San Francisco, the very first city to introduce a bag ban way back in 2007, told its residents not to bring reusable bags to grocery stores. The entire state of California, one of the first to implement a statewide plastic bag ban, is allowing grocery stores to use them for a period of 60 days. Oregon has also placed its plastic bag ban on pause during the pandemic. And in New York, where a plastic bag ban just went into effect in March, enforcement of it won’t start until at least June.
VIDEO OF GIANT HORNET ATTACKING MOUSE EMERGES FOLLOWING REPORTS OF 'MURDER' SPECIES IN U.S.
A video of a giant hornet attacking a mouse has emerged following news a "murder" species has invaded the U.S.
In the clip, the hornet pursues the mouse for roughly a minute, remaining attached as the mouse attempts to bat it off. The mouse gets weaker and eventually gives up. At which point the hornet flies off and the mouse lies still breathing heavily.
Coronavirus Is Helping the Environment—That's Not A Good Thing
Without a doubt, quarantining is yielding environmental improvements. Driving and flying have dropped considerably. According to satellite imagery from NASA, nitrogen dioxide, carbon monoxide, and other emissions are down. The canals in Venice are cleaner, and people in certain parts of India can see the peaks of the Himalayas for the first time in years.
These environmental benefits certainly sound encouraging. But they raise the question: At what cost?
Millions of people are stuck at home worrying about their finances. Small business owners are wondering if and when they’ll be able to reopen their doors—and pay their workers.
Schools have closed for the year. College and high school graduations are canceled. Anxiety and isolation have replaced many of our most basic activities.
Fear of coronavirus drives poison center calls up 20% as Americans go overboard on cleaning products, the CDC says
The fear of getting the coronavirus appears to have helped drive a 20% increase in U.S. poison center calls over the last three months as more Americans suffered from potentially toxic exposure to chemicals in cleaning and disinfectant products, the Centers for Disease Control and Prevention said Monday.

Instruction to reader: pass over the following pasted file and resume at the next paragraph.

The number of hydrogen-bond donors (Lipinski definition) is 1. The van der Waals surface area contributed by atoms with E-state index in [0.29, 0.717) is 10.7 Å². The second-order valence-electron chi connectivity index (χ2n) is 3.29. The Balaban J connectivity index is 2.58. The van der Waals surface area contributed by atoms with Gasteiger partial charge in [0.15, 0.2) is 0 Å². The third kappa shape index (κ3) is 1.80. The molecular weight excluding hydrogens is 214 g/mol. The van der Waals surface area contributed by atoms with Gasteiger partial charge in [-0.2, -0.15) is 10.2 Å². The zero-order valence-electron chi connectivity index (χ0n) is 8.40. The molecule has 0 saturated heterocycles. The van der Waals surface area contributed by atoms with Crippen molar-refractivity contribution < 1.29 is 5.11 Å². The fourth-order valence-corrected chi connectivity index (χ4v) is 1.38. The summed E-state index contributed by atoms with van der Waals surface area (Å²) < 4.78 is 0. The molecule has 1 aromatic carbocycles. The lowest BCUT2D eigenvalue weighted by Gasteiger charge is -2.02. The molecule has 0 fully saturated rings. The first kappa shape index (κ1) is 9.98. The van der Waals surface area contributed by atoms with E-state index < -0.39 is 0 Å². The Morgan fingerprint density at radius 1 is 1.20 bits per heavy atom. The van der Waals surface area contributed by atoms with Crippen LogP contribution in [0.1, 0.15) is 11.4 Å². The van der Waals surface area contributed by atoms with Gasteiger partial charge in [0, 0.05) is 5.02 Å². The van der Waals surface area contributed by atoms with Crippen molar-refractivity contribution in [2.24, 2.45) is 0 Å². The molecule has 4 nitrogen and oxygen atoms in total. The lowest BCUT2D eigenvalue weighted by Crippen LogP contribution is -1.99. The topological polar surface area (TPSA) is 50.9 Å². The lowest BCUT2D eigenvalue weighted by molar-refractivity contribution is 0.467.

U.S. poison centers received 45,550 exposure calls related to cleaners and disinfectants from January through March, a 20.4% increase from a year ago and a 16.4% increase from the same three months in 2018, according to a new CDC report published Monday, using data from the National Poison Data System.
Bronx Zoo tiger tests positive for coronavirus
The coronavirus is infecting New Yorkers of all stripes.
A 4-year-old Malayan tiger at the Bronx Zoo has tested positive for the COVID-19 bug after developing a dry cough, the Wildlife Conservation Society said in a statement Sunday.
“Nadia, a 4-year-old female Malayan tiger at the Bronx Zoo, has tested positive for COVID-19. She, her sister Azul, two Amur tigers, and three African lions had developed a dry cough and all are expected to recover,” the statement read.
The diagnosis was confirmed by USDA’s National Veterinary Services Laboratory in Iowa “out of an abundance of caution,” the society said.
The big cats are on the mend, the WCS said.
Here’s What Wild Animal Experts Want You To Know About ‘Tiger King’
TV writer says doctors have ‘no doubt’ he had coronavirus despite negative tests
Patrick Jones Wanted a Second Chance. He Got Coronavirus.
South Dakota lawmaker dies of coronavirus
Yet another attendee to the infamous Miami beach Winter Party – this time a gay nurse – is seriously ill from coronavirus
Neil Young’s Fireside Sessions Delayed After Daryl Hannah Falls Ill
This Parasitic Worm Is Thriving in Nature, but May Affect Your Sushi Dinner